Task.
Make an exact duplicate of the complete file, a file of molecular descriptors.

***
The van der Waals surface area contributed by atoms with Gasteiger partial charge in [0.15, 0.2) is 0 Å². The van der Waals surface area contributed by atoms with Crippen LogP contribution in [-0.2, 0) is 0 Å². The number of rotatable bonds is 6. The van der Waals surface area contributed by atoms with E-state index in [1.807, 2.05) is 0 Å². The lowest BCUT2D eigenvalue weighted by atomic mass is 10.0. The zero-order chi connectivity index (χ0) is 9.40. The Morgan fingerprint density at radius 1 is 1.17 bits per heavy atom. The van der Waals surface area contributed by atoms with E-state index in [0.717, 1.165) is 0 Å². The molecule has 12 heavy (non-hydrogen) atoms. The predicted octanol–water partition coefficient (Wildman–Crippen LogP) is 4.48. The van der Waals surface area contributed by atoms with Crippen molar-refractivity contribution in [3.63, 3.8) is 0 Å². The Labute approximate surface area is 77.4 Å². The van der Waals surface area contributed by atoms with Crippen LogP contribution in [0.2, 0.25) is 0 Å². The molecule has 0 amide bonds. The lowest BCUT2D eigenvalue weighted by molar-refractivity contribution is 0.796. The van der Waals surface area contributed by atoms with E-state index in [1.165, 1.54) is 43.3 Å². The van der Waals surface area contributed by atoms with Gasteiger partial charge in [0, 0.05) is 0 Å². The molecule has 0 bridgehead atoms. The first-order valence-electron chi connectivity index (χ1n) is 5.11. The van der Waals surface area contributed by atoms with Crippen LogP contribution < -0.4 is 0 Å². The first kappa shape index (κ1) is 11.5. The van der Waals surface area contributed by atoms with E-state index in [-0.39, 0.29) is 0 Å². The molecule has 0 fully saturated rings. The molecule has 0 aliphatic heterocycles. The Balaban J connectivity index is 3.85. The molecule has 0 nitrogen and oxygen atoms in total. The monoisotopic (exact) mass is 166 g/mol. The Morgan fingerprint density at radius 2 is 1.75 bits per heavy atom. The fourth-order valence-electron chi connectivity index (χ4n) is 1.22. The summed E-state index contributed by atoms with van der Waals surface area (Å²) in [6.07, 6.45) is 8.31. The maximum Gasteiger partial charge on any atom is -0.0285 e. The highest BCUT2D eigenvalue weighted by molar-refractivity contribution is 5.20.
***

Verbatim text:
The van der Waals surface area contributed by atoms with Gasteiger partial charge in [0.15, 0.2) is 0 Å². The van der Waals surface area contributed by atoms with Crippen LogP contribution in [-0.2, 0) is 0 Å². The number of rotatable bonds is 6. The van der Waals surface area contributed by atoms with E-state index in [1.807, 2.05) is 0 Å². The lowest BCUT2D eigenvalue weighted by atomic mass is 10.0. The zero-order chi connectivity index (χ0) is 9.40. The Morgan fingerprint density at radius 1 is 1.17 bits per heavy atom. The van der Waals surface area contributed by atoms with E-state index in [0.717, 1.165) is 0 Å². The molecule has 12 heavy (non-hydrogen) atoms. The predicted octanol–water partition coefficient (Wildman–Crippen LogP) is 4.48. The van der Waals surface area contributed by atoms with Crippen molar-refractivity contribution in [3.63, 3.8) is 0 Å². The Labute approximate surface area is 77.4 Å². The van der Waals surface area contributed by atoms with Crippen LogP contribution in [0.2, 0.25) is 0 Å². The molecule has 0 amide bonds. The lowest BCUT2D eigenvalue weighted by molar-refractivity contribution is 0.796. The van der Waals surface area contributed by atoms with E-state index in [1.165, 1.54) is 43.3 Å². The van der Waals surface area contributed by atoms with Gasteiger partial charge in [0, 0.05) is 0 Å². The molecule has 0 bridgehead atoms. The first-order valence-electron chi connectivity index (χ1n) is 5.11. The van der Waals surface area contributed by atoms with Crippen LogP contribution < -0.4 is 0 Å². The first kappa shape index (κ1) is 11.5. The van der Waals surface area contributed by atoms with E-state index in [-0.39, 0.29) is 0 Å². The molecule has 0 fully saturated rings. The molecule has 0 aliphatic heterocycles. The Balaban J connectivity index is 3.85. The molecule has 0 nitrogen and oxygen atoms in total. The monoisotopic (exact) mass is 166 g/mol. The Morgan fingerprint density at radius 2 is 1.75 bits per heavy atom. The fourth-order valence-electron chi connectivity index (χ4n) is 1.22. The summed E-state index contributed by atoms with van der Waals surface area (Å²) in [6.07, 6.45) is 8.31. The maximum Gasteiger partial charge on any atom is -0.0285 e. The highest BCUT2D eigenvalue weighted by molar-refractivity contribution is 5.20.